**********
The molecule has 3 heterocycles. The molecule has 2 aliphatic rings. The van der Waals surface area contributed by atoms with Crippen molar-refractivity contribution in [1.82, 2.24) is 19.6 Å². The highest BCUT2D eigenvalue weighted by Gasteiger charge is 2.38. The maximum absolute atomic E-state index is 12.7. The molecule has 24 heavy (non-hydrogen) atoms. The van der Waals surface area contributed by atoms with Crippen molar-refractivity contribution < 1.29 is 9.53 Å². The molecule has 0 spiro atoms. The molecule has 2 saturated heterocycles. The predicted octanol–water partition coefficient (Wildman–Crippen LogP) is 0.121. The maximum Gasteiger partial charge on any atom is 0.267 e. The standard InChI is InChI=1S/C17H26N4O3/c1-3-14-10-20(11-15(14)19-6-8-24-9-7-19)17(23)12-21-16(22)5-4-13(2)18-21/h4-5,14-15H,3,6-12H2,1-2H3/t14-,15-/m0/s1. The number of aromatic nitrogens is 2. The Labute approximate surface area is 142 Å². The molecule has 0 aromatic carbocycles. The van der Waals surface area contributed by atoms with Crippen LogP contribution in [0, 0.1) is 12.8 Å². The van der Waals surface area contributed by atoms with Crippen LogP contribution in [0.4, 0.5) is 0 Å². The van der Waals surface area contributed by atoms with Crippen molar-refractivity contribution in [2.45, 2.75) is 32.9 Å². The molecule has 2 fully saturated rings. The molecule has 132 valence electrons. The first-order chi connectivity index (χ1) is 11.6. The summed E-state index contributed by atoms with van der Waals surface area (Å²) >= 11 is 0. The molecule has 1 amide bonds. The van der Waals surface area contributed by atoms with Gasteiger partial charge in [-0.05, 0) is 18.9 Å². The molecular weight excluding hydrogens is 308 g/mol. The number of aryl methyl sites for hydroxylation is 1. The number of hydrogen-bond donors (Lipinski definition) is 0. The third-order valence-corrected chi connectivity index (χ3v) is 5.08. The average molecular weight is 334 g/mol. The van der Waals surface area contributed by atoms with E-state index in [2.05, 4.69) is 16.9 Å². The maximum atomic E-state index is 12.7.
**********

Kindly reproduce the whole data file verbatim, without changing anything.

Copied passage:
The molecule has 3 heterocycles. The molecule has 2 aliphatic rings. The van der Waals surface area contributed by atoms with Crippen molar-refractivity contribution in [1.82, 2.24) is 19.6 Å². The highest BCUT2D eigenvalue weighted by Gasteiger charge is 2.38. The maximum absolute atomic E-state index is 12.7. The molecule has 24 heavy (non-hydrogen) atoms. The van der Waals surface area contributed by atoms with Crippen molar-refractivity contribution < 1.29 is 9.53 Å². The molecule has 0 spiro atoms. The molecule has 2 saturated heterocycles. The predicted octanol–water partition coefficient (Wildman–Crippen LogP) is 0.121. The maximum Gasteiger partial charge on any atom is 0.267 e. The standard InChI is InChI=1S/C17H26N4O3/c1-3-14-10-20(11-15(14)19-6-8-24-9-7-19)17(23)12-21-16(22)5-4-13(2)18-21/h4-5,14-15H,3,6-12H2,1-2H3/t14-,15-/m0/s1. The number of aromatic nitrogens is 2. The Labute approximate surface area is 142 Å². The molecule has 0 aromatic carbocycles. The van der Waals surface area contributed by atoms with Crippen LogP contribution in [0, 0.1) is 12.8 Å². The van der Waals surface area contributed by atoms with Crippen LogP contribution in [0.4, 0.5) is 0 Å². The van der Waals surface area contributed by atoms with Crippen molar-refractivity contribution in [2.45, 2.75) is 32.9 Å². The molecule has 2 fully saturated rings. The molecule has 132 valence electrons. The first-order chi connectivity index (χ1) is 11.6. The summed E-state index contributed by atoms with van der Waals surface area (Å²) >= 11 is 0. The molecule has 1 amide bonds. The van der Waals surface area contributed by atoms with Gasteiger partial charge in [-0.05, 0) is 18.9 Å². The molecular weight excluding hydrogens is 308 g/mol. The number of aryl methyl sites for hydroxylation is 1. The number of hydrogen-bond donors (Lipinski definition) is 0. The third-order valence-corrected chi connectivity index (χ3v) is 5.08. The average molecular weight is 334 g/mol. The van der Waals surface area contributed by atoms with E-state index in [2.05, 4.69) is 16.9 Å². The maximum atomic E-state index is 12.7.